Is it morally and legally right to charge my father more for his care?

4 answers | Last updated: Sep 28, 2016
A fellow caregiver asked...

My father (in his 90's) lives with me. We charge him $500. per month and provide for all of his needs. Because of his age, we gave him the master bedroom suite, with bathroom. He is in good health still very intelligent. I am one of five children and when he moved in three years ago, my four siblings agreed that they would visit and occasionally give us a break. That has not happened! I have reminded them and received promises that are never kept. My dad has SS and a pension and a bank account. I am co-signer on his accounts and will be executor of his will - mostly because no one else wanted the job. As a responsible manager, I have almost doubled dad's savings while he has lived here. When he dies, his estate will be split evenly among all of his children. At this point, my husband and I are angry at my siblings for their neglect and even though we don't need the extra money, I am thinking of doubling his rent. If I tell my father that I'm charging more, he'll say "fine"- money has no meaning to him anymore, his need a re met. Morally and legally am I in the right.

Expert Answers

Barbara Steinberg is the CEO and founder of BLS Eldercare Financial Solutions, which specializes in helping families pay for long-term care for their loved ones. A registered financial gerontologist, she speaks regularly on the topic of paying for long-term care and is a financial expert for

It happens too often that one sibling has to carry the extra workload of taking care of an elderly parent. It is commendable that you have stepped up to help your father. You may charge your father a fair amount for room and board and other services you provide. One thousand dollars per month seems to be a fair amount. You can check into the rental rates in your area to see how $1,000/mo. compares to market rentals. Don't forget to factor in food, laundry, housekeeping, transportation and any other services you and your family have been helping with.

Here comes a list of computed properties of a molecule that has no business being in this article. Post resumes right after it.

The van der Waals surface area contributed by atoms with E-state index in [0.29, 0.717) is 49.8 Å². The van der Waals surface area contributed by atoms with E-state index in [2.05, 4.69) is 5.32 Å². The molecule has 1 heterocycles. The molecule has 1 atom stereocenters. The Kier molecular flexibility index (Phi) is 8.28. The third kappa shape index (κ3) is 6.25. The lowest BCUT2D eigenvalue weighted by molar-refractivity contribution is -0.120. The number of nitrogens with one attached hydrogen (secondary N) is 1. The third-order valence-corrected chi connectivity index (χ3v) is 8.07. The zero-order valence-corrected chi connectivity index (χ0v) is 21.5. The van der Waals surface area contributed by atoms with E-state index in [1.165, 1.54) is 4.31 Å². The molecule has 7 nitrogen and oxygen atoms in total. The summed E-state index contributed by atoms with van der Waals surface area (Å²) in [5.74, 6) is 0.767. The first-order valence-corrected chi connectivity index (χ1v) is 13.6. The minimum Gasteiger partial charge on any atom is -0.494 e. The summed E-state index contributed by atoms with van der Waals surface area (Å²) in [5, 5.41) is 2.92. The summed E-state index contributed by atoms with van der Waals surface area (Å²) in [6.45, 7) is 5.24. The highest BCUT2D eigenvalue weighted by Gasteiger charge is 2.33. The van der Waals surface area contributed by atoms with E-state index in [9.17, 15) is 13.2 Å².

To prepare for the possibility of your father going on Medicaid in the future, you should document in writing the services you are providing and the monthly payment. It never hurts to have a written agreement.

Community Answers

Ca-claire answered...

Take into account that as your Father ages, he needs more and more assistance with his tasks of daily living. Depending on where you live, $500/month for the master suite of a home is too low of a charge, especially when you take into account that it includes his utilities.

When a person lives in assisted living, the billing is broken out into normally 3 sections.

Rent - which includes utilities and housekeeping with bed linens and towels laundered. Meal plan - usually 3 times a day for Assisted Living - can range from $300-700/month depending on the facility and the contents of the menu that he may order from (I would go with the lower, since he would usually eat what you and your husband do). Assisted Services - there is normally a point system, then a charge per point - my Mother gets her medications given to her twice a day, which is charged at 3 points per month (1 point = $130/month). Dad is assisted in the shower every day which is 7 points per month. Laundry for one person being done once per weeks is 2 points per month.

You get the drift. Depending on where you live, the cost per point may be lower - I live in California, and this rate is fairly low per month for this state (which is usually higher than most places).

You also need to factor in how often you take him somewhere, as 'car' charges are $5 for under 10 miles 1 way, $10 for between 10 and 20 miles 1 way.

Sit down at a time when you can let go of the resentment of your siblings, and work out a schedule of charges which you feel would be fair for your Father. Chances are, he already knows that the other siblings are not interested in helping, and he would be more than happy to adjust the amount of the monthly payment. You could also check out an assisted living facility in the area on your own, and show your siblings a 'quote' of what it would cost to have your Father somewhere else. Then when they look at your schedule of charges, they will realize it's a bargain. If they talk about wanting to have your Father move to their home, tell them they need to spend a couple of weekends in your home while you are on a trip to see what the care needs are - chances are, after one weekend they will tell you what you are asking for is nothing.

Best of luck with this.

Sister margaret answered...

Thank you both. I will talk to my brothers and sisters and let them know what I think and get their feedback.

Dad had been paying $1000. plus utilities for his condo in NY state. He had $60,000. in savings when he moved here. He now has $120,000. I want to insure that he has enough if he needs more care than I can give, but at 99 yrs old I don't see a long illness in his future, and he has one of those life time medical plans from his employer.

Ca-claire answered...

What a wonderful Money Manager you are! You should be very proud of your ability to manage your Father's money! Your siblings should be very grateful as well. Best wishes with your journey with your siblings and your Father.